Short odds on swift end to old-style bookies

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The Independent Online
THE BRITISH racecourse betting ring, a throwback to a different age which has barely changed since Victorian times, is to undergo the most dramatic and far-reaching reforms in its history over thenext 18 months.

Grizzled, ageing bookies calling the odds from the top of upturned wooden crates could begin to disappear as early as this October, under recommendations published yesterday by a committee which has spent many months studying the arcane ways of the ring.

Other changes will include a relaxation of the strict rules on where bookies can stand, and allow their "pitches" to be positioned around the paddock and hospitality areas - in other words, places where it is easy for their customers to reach them.

They will also be required to post a bond before being allowed to trade, and to make an audio tape recording of all transactions.

The most dramatic change, however, will be in the appearance of the betting ring. For decades, the standard bookie's "joint", the structure from which he operates, has been little more than a hastily erected heap of boxes and junk metal.

The new joint will be a standard construction of coloured, moulded plastic, with a power supply to allow the use of both a tape recorder and, almost inevitably, a computer, since the end is also in sight for traditional bookmakers' tickets.

At present, on-course bookmakers call a punter's bet to a clerk who shares their pitch, and issue a colourful, pre-printed betting ticket which gives the bookmaker's name and a unique number, but nothing more.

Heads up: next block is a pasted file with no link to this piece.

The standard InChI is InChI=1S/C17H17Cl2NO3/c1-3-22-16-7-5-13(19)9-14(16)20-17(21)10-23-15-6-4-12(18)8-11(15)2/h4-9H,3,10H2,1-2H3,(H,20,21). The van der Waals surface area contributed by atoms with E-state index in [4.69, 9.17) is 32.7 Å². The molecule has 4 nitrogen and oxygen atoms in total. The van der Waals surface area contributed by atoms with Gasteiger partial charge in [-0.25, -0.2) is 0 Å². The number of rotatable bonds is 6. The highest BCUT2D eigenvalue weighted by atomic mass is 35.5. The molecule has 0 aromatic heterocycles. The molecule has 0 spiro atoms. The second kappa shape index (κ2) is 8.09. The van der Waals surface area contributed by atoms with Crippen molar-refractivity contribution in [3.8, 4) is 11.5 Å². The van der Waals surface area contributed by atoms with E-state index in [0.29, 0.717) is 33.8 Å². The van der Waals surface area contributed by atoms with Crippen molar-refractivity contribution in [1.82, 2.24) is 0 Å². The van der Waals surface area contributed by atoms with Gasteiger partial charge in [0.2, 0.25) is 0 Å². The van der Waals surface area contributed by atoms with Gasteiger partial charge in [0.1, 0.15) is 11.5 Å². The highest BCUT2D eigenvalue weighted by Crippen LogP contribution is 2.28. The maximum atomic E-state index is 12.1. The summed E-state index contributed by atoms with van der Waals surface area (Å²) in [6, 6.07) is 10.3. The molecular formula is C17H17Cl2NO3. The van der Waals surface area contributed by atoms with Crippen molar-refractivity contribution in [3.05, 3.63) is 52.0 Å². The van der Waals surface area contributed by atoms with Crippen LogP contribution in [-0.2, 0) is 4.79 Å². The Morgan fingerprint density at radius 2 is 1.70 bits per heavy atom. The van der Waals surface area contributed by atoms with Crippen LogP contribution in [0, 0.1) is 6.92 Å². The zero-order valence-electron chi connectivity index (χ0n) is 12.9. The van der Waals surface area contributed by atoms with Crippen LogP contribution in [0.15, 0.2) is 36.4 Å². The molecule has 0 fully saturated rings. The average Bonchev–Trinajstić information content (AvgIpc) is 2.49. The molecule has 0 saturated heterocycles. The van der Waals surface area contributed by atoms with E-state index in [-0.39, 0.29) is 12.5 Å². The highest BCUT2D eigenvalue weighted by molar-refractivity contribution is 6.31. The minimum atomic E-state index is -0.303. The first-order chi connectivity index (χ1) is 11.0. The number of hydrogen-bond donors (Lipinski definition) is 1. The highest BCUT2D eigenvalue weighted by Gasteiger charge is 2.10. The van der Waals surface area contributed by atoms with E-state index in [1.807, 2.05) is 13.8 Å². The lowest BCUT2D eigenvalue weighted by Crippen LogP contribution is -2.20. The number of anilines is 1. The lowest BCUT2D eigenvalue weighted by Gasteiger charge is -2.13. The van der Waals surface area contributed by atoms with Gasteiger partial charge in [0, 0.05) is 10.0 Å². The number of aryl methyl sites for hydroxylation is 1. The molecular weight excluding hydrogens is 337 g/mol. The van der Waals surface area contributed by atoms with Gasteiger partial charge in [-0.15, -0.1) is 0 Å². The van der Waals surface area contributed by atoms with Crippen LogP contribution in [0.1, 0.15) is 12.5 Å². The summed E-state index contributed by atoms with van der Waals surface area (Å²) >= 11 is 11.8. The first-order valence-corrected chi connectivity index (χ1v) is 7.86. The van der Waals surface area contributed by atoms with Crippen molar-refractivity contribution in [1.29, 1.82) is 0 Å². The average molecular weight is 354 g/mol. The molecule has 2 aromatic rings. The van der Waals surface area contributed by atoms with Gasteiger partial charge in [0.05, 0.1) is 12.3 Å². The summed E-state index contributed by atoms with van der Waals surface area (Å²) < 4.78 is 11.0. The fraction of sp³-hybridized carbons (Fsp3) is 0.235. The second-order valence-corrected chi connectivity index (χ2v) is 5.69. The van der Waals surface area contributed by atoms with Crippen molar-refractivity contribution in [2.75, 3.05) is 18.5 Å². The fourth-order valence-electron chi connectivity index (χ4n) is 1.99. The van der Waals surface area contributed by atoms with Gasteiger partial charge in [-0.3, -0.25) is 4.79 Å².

From 31 December 1999, the ticket will be required to list not just the bookie's name and address, but also the race time and name, the ticket number, the name of the horse backed, the stake, odds, type of bet and the potential return. A computerised system for handling bets will thus be almost essential.

The average age of bookmakers also seems certain to fall. Until now, a system of "seniority" has governed the allocation of racecourse pitches, with bookies often spending 20 years or more on a waiting list before they are allowed to work at the biggest tracks.

Soon though, they will be able to auction their pitches to the highest bidder, which may persuade many of the oldest gentlemen of the ring - several are well into their eighties - that the time has finally come to retire.

Any radical change will have its casualties, however. The bookies' clerks, whose skill and accuracy in filling out huge ledgers of bets and liabilities - sometimes at the rate of a ticket every four seconds - is one of the wonders of the track, may be redundant when the computers arrive.

Tic-tac, the racecourse semaphore system, should still be essential, however, and one other familiar feature of the joint will surely remain. No bookie, after all, would feel complete without a very deep satchel.